The celebrity news headlines are focused on the Oscars today – but it’s another story that’s breaking hearts in La La Land. Hollywood is stunned at the death of veteran actor Bill Paxton at age 61.
“It is with heavy hearts we share the news that Bill Paxton has passed away due to complications from surgery,” read a statement released by the family.
“A loving husband and father, Bill began his career in Hollywood working on films in the art department and went on to have an illustrious career spanning four decades as a beloved and prolific actor and filmmaker. Bill’s passion for the arts was felt by all who knew him, and his warmth and tireless energy were undeniable. We ask to please respect the family’s wish for privacy as they mourn the loss of their adored husband and father.”
Social media was flooded with condolences from actors and former co-stars as news of his passing broke on Sunday, February 26, which also happens to be the biggest day of the year for the movie industry.
In his memory, on this Oscar Sunday, watch “One False Move” or “A Simple Plan” to see this lovely leading man, at his finest.
— Rob Lowe (@RobLowe) February 26, 2017
You were a great friend to me, Bill. AND one of the finest actors to share a set with. Sending so much love to Bill Paxton’s family.
— Charlize Theron (@CharlizeAfrica) February 26, 2017
Bill Paxton was hands down one of the greatest guys that I have ever met. I feel lucky to have called him my friend. Bill, I love you. RIP.
— Aaron Paul (@aaronpaul_8) February 26, 2017
Really bummed to hear about Bill Paxton this morning. Great guy, energy and always smilin’. Strength to the Paxton family. #restinlove
— Dwayne Johnson (@TheRock) February 26, 2017
— Ron Howard (@RealRonHoward) February 26, 2017
Born in Fort Worth, Texas, Paxton moved to Los Angeles as a teenager to pursue a career in the movie industry.
“I came out to Hollywood when I was just 18, and my dad, he was really into Hollywood and theater and art, and I guess growing up, he exposed me to a lot of cultures, and I just started making Super-8 films in high school and decided I wanted to be a filmmaker,” Paxton told The A.V. Club in 2012. “My heroes at the time were probably guys like Clint Eastwood, who was an actor, but also a filmmaker.”
In the 1980’s he landed small roles in two James Cameron films (The Terminator and Aliens) and he played the unlikable jerk Chet in the John Hughes-directed sci-fi comedy Weird Science.
His star continued to rise in the 1990’s thanks to the western, Tombstone and the box office hit Twister, where he starred alongside Cary Elwes and Helen Hunt, both of whom honored him on Twitter.
He made this movie great–he acted his heart out. What a talented man. My thoughts are with his family. pic.twitter.com/rUcmmYME3h
— Helen Hunt (@HelenHunt) February 26, 2017
Very sad to hear about Bill Paxton. His talent, enthusiasm and energy were unique. Our thoughts are with his family pic.twitter.com/W4IVuILHxv
— Cary Elwes (@Cary_Elwes) February 26, 2017
Thanks to his work in Best Picture nominee Apollo 13, he forged a friendship with co-star Tom Hanks that continued until his death.
Bill Paxton was, simply, a wonderful man. A wonderful man… Hanx.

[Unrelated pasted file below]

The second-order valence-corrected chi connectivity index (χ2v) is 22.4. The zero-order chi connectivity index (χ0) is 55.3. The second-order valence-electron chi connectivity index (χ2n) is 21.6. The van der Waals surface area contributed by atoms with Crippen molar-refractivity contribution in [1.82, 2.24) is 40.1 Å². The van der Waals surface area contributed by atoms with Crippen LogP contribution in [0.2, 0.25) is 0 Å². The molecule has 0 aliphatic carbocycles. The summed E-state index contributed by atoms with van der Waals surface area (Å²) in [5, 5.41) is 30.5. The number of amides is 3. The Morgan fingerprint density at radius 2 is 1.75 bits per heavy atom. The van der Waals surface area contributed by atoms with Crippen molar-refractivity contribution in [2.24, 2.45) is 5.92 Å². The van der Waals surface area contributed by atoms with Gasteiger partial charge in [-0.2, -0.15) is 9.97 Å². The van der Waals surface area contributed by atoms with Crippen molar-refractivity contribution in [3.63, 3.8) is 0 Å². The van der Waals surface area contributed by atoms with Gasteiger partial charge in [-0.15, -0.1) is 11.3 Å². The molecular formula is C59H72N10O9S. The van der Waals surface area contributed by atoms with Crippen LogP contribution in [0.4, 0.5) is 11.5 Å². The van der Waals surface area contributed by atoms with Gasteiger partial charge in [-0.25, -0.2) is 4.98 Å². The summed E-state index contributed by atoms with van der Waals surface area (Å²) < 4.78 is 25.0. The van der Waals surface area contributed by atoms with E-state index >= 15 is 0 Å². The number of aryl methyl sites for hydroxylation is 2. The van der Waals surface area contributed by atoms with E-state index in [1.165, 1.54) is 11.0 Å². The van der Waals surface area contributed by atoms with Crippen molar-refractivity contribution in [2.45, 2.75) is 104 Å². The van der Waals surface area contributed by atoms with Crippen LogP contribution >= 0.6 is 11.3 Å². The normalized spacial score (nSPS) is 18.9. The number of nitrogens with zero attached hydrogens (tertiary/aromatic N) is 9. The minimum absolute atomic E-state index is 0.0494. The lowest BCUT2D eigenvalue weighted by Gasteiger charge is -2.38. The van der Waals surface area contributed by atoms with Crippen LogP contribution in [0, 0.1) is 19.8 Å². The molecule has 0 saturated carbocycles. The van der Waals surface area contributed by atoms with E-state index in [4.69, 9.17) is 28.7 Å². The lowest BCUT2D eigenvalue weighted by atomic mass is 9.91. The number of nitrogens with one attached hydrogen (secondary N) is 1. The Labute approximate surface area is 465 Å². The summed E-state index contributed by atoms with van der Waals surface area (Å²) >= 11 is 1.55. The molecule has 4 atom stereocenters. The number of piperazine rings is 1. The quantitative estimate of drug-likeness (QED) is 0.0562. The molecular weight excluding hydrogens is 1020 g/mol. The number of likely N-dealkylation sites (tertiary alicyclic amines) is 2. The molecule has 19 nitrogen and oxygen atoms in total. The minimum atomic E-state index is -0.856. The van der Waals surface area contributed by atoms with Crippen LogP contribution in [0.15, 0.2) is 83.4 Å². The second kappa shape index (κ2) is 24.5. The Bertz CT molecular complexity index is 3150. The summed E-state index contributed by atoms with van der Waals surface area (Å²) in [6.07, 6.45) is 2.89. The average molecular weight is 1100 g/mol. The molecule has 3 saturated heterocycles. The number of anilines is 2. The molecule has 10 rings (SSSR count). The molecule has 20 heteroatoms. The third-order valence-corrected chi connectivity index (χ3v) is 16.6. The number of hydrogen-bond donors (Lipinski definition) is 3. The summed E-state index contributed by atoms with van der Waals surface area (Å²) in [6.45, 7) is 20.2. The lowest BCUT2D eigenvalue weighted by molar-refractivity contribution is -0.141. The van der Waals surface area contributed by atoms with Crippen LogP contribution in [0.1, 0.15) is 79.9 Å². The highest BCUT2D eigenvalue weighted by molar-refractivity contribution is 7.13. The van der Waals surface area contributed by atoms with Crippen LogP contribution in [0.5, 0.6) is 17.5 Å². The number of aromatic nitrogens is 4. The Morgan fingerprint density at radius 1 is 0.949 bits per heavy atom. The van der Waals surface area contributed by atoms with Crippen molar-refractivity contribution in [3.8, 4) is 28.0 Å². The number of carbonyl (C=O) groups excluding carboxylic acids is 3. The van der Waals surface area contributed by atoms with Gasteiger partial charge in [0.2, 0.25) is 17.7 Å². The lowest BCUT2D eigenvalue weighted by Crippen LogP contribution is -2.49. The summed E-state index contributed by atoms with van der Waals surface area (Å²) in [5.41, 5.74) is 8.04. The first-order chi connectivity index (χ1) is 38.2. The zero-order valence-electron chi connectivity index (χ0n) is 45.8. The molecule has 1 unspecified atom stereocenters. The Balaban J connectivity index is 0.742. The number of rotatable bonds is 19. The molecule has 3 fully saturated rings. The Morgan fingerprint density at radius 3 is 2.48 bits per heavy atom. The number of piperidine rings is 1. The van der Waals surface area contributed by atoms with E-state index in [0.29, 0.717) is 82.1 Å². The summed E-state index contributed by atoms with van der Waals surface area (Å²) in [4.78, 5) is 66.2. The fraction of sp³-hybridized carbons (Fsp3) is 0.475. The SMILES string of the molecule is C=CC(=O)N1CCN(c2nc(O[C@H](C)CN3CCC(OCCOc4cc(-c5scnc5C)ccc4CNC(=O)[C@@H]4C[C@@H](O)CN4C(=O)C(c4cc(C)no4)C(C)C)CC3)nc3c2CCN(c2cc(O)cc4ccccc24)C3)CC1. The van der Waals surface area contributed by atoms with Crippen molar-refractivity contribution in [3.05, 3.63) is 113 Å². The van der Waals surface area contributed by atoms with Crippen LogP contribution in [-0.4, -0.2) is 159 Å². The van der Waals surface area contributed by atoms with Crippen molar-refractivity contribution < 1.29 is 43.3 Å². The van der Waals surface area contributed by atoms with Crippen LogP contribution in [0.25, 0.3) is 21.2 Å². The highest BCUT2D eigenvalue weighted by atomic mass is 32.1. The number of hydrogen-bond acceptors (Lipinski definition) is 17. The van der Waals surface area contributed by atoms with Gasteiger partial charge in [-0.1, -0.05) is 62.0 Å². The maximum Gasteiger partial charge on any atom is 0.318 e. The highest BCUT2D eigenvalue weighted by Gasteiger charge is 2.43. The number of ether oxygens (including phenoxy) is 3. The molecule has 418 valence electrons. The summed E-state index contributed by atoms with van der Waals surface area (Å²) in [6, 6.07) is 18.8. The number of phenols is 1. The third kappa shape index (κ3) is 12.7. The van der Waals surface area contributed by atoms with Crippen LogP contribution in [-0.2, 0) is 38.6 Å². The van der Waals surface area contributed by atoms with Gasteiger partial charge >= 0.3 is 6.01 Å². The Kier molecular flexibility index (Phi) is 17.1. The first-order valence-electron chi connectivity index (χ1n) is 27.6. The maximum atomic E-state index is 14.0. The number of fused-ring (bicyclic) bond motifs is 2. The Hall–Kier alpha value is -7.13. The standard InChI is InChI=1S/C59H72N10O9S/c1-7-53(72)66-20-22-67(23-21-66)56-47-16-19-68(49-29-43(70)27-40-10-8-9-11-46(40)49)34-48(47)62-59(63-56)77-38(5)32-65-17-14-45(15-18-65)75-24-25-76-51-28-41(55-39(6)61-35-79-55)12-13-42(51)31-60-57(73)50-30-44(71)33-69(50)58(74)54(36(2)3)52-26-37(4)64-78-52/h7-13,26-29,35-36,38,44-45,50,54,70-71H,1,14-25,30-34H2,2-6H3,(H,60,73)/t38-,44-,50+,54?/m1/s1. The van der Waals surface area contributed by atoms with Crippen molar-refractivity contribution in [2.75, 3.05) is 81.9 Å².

— Tom Hanks (@tomhanks) February 26, 2017
He also reunited with Cameron, this time in a larger capacity, in 1994’s True Lies. Paxton’s co-stars in the action thriller, Arnold Schwarzenegger, and Jamie Lee Curtis, paid their respects on Sunday.
Bill Paxton could play any role, but he was best at being Bill – a great human being with a huge heart. My thoughts are with his family.
— Arnold (@Schwarzenegger) February 26, 2017
— Jamie Lee Curtis (@jamieleecurtis) February 26, 2017
The biggest film of his career also happens to be one of the biggest in the history of cinema. In 1997’s Titanic, Cameron cast him as Brock Lovett, a man obsessed with the sunken ship and the valuable diamond buried within it. Titanic won 11 Academy Awards, including Best Picture, and stood as the top-grossing domestic movie at the box office for more than a decade.
“The world is a lesser place for his passing, and I will profoundly miss him,” read part of a statement which Cameron wrote to Vanity Fair.
Paxton also found success on the small screen thanks to his Golden Globe-nominated performance in HBO’s Big Love and his Emmy-nominated role as Randolph McCoy in the History Channel miniseries, Hatfields & McCoys.
At the time of his death, Paxton was starring in the CBS drama Training Day. In a recent interview with People, he spoke about his excitement of acting with his son James, who will guest-star later this season.
“I was thrilled to have my son [James, 22,] guest-star on the eighth episode of Training Day,” he told the celebrity news outlet in February 2017. “He plays the son in a father-son robbery team, and my character, whose dad was also a criminal, tells him, ‘We’re both our father’s sons, but that doesn’t have to define us.’ It was surreal saying that to him.”
In his personal life, Paxton was a devoted husband to his wife of 30 years, Louise Newbury, and a loving father to James and daughter Lydia.
He’ll appear once more on the big screen, opposite his longtime friend Tom Hanks, in The Circle, which hits theaters on April 28.
Our thoughts are with his family and friends at this difficult time.